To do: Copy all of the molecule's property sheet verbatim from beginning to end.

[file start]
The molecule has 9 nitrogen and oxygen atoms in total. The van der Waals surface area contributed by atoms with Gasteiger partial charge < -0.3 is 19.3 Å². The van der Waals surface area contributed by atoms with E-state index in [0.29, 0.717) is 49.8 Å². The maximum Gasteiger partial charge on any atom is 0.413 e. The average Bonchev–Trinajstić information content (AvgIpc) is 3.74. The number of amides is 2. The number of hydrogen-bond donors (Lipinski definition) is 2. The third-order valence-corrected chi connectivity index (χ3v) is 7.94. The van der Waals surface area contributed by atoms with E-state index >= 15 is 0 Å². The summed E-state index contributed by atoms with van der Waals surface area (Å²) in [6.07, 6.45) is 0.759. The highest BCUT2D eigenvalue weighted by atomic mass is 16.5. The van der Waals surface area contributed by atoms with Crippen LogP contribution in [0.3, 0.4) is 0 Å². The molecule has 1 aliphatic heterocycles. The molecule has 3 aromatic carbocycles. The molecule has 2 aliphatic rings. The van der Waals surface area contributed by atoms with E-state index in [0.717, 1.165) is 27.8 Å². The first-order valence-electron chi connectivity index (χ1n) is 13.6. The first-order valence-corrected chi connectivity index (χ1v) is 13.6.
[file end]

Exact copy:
The molecule has 9 nitrogen and oxygen atoms in total. The van der Waals surface area contributed by atoms with Gasteiger partial charge < -0.3 is 19.3 Å². The van der Waals surface area contributed by atoms with E-state index in [0.29, 0.717) is 49.8 Å². The maximum Gasteiger partial charge on any atom is 0.413 e. The average Bonchev–Trinajstić information content (AvgIpc) is 3.74. The number of amides is 2. The number of hydrogen-bond donors (Lipinski definition) is 2. The third-order valence-corrected chi connectivity index (χ3v) is 7.94. The van der Waals surface area contributed by atoms with E-state index >= 15 is 0 Å². The summed E-state index contributed by atoms with van der Waals surface area (Å²) in [6.07, 6.45) is 0.759. The highest BCUT2D eigenvalue weighted by atomic mass is 16.5. The van der Waals surface area contributed by atoms with Crippen LogP contribution in [0.3, 0.4) is 0 Å². The molecule has 1 aliphatic heterocycles. The molecule has 3 aromatic carbocycles. The molecule has 2 aliphatic rings. The van der Waals surface area contributed by atoms with E-state index in [0.717, 1.165) is 27.8 Å². The first-order valence-electron chi connectivity index (χ1n) is 13.6. The first-order valence-corrected chi connectivity index (χ1v) is 13.6.